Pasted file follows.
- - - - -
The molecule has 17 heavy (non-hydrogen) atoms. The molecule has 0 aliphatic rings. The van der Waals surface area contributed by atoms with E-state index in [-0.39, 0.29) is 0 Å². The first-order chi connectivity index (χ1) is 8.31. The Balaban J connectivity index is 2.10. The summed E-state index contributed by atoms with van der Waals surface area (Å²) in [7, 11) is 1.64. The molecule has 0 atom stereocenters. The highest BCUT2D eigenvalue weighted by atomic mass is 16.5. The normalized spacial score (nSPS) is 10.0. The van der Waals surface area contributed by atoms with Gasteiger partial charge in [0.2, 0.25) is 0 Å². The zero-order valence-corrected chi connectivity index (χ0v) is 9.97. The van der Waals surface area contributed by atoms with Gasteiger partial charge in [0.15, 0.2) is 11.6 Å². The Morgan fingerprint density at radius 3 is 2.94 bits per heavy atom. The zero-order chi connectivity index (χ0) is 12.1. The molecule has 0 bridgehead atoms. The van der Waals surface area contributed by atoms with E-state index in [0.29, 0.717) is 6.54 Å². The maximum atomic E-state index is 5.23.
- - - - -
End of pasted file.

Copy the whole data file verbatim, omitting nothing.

The molecule has 17 heavy (non-hydrogen) atoms. The molecule has 0 aliphatic rings. The van der Waals surface area contributed by atoms with E-state index in [-0.39, 0.29) is 0 Å². The first-order chi connectivity index (χ1) is 8.31. The Balaban J connectivity index is 2.10. The summed E-state index contributed by atoms with van der Waals surface area (Å²) in [7, 11) is 1.64. The molecule has 0 atom stereocenters. The highest BCUT2D eigenvalue weighted by atomic mass is 16.5. The normalized spacial score (nSPS) is 10.0. The van der Waals surface area contributed by atoms with Gasteiger partial charge in [0.2, 0.25) is 0 Å². The zero-order valence-corrected chi connectivity index (χ0v) is 9.97. The van der Waals surface area contributed by atoms with Gasteiger partial charge in [0.15, 0.2) is 11.6 Å². The Morgan fingerprint density at radius 3 is 2.94 bits per heavy atom. The zero-order chi connectivity index (χ0) is 12.1. The molecule has 0 bridgehead atoms. The van der Waals surface area contributed by atoms with E-state index in [0.29, 0.717) is 6.54 Å². The maximum atomic E-state index is 5.23.